The book covers just about all the methods for backing up and recovery using standard tools. It also covers using DBCC to recovery data. Then it expands out into rebuilding your stuff from scratch and reloading it (ex. I lost my master database and here's what I got to do).
McBath's book tells you what breaks along the way and how to fix it. Anyone who's had to rebuild master and got in that infinite loop problem knows the hard way. McBath tells you about the problem *BEFORE* you hit it and how to work around it. The Desai book doesn't even tell you how to properly bring the SQL Server into single user.
This is also the only book out there... including Delaney's... that actually flow charts the sequence of events on how a backup and recovery actually work internally. LSN's, GAM Pages, etc... That way you get the theory as well as the practical I-got-to-get-my-job-done stuff.
The section on DBCCs is the first place I've seen where it's pretty much explained well. Delaney's book is also great here, but McBath put's it in context for recovery of data. The straight dope is here. It's dialed in right.
Another interesting point was he shows you the output of the scripts. That way you can see what it's supposed to do *BEFORE* you do it on your box. By doing this, he's also showing you that the scripts have been tested and run, too.
What I liked most was that it used the GUI and T-SQL scripts. This is great cause most people use a GUI which you can't script in SQL Agent, etc...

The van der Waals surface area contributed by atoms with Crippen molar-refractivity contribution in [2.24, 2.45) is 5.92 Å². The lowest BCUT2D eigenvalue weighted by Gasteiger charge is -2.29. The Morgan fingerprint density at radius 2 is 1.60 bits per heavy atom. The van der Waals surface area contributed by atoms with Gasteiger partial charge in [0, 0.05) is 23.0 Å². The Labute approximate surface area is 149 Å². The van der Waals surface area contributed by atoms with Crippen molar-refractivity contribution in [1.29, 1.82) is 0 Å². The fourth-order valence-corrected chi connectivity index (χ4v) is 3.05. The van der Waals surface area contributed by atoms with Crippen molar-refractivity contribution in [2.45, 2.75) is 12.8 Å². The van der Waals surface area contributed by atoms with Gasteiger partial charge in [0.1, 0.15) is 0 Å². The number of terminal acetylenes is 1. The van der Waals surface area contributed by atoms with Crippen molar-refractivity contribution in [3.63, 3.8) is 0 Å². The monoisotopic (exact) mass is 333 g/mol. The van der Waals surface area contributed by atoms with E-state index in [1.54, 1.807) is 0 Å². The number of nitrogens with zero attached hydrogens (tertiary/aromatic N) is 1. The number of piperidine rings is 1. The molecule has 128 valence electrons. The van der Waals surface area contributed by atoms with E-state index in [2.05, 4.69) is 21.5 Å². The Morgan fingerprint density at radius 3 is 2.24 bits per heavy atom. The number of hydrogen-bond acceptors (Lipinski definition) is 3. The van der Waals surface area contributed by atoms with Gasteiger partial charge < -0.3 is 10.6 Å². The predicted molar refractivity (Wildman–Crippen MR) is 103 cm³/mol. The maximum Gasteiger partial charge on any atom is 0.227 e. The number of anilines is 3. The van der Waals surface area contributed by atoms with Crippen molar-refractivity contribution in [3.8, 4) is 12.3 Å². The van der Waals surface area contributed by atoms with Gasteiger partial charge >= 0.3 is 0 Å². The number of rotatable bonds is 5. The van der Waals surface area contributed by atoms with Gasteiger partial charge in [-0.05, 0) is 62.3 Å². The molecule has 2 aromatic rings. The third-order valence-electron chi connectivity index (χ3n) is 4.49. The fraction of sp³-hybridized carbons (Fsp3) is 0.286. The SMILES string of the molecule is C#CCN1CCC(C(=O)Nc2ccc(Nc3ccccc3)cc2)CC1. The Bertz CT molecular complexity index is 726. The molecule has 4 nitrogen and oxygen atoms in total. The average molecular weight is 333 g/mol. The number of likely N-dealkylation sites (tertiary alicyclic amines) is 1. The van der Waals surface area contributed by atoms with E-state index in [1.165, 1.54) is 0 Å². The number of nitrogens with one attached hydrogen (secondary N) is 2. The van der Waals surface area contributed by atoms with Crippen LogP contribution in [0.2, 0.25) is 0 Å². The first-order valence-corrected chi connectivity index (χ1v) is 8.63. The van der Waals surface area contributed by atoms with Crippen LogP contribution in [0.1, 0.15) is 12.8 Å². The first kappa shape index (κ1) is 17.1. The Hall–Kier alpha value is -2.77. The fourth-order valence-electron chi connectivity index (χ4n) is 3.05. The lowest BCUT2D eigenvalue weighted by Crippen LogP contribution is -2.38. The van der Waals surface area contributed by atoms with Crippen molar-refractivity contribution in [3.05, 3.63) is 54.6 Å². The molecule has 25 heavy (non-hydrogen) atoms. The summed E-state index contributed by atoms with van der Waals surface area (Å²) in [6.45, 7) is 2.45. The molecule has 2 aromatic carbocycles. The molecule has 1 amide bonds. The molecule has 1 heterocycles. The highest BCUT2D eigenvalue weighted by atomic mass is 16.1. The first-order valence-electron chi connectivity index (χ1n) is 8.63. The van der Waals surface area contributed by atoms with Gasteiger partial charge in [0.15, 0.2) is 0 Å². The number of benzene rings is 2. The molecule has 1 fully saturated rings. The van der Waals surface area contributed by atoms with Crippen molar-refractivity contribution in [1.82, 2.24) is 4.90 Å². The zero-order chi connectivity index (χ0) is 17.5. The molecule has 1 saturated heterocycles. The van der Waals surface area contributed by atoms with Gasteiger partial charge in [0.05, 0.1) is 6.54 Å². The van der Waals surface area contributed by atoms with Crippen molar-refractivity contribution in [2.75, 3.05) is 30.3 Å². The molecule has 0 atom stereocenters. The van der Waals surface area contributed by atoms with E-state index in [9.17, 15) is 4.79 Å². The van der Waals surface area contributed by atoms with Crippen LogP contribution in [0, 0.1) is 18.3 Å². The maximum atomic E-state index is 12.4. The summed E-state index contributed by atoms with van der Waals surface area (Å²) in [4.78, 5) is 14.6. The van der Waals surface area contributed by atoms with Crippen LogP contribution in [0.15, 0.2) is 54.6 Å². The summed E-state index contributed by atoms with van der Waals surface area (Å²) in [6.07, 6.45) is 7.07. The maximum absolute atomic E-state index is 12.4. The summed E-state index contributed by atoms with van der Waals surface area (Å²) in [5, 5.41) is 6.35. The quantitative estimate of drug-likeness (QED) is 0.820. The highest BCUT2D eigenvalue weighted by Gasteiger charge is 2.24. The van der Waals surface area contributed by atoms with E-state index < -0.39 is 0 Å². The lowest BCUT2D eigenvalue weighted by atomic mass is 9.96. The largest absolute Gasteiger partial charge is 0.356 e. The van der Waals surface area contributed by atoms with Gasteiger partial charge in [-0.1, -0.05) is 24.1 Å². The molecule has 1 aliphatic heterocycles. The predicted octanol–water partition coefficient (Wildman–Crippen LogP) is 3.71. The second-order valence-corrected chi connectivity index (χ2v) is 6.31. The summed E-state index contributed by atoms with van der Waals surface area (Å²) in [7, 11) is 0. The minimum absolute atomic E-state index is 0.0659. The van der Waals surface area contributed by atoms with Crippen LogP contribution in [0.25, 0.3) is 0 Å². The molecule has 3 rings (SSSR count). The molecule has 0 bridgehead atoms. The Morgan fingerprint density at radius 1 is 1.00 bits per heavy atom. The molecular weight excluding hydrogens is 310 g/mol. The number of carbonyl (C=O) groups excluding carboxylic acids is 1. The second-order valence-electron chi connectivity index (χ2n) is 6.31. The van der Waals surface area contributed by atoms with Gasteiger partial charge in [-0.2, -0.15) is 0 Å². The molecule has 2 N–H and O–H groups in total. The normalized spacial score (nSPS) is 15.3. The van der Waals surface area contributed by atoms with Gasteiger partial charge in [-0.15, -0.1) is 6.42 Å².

What's also cool is the Mohan/Narang paper as the appendix. Mohan outlined the ARIES Write Ahead Log (WAL) protocol recovery mechanism that SQL Server is premised upon. I wish there was more intro to it here. It's just tacked on the back. But this is just gold.
Stuff missing that would be cool: Covering third party tools like Legato. In a major data center, they are mandatory.
Finally a book for SQL Server that rivals Oracle Press's long standing tome on Backup and Recovery by Velpuri.
McBath's book is non-stop backup and recovery issues from beginning to end.
The Book shows some very cool tricks that make it possible to recover data that's lost due to media
failures. It also covers data recovery tricks by using indexes. It continues about explaining what
to do when you need to rebuild your machine from scratch. Common problems are discussed and workarounds
given. The book is full of examples and tips and tricks from REAL consulting, not rehashing a manual
or Books on line. These tips give the book even more value.
What I liked most was that it describes using the GUI and T-SQL scripts. A GUI is nice but to really
hit the nail one should automate this and script it.
This is THE Backup/Restore book each SQL-Server DBA must have in his bag. READ it BEFORE disasater
happens. One can never be preperaed enough for situations like this.
Last but not least there's an appendix with the Mohan/Narang paper This paper outlines
the ARIES Write Ahead Log protocol recovery mechanism that SQL Server uses.
I could not say enough good things about this book...mainly becuase I still have a good job because of it.
If your database is important to your boss, this book is a MUST!!!!!!!!!!!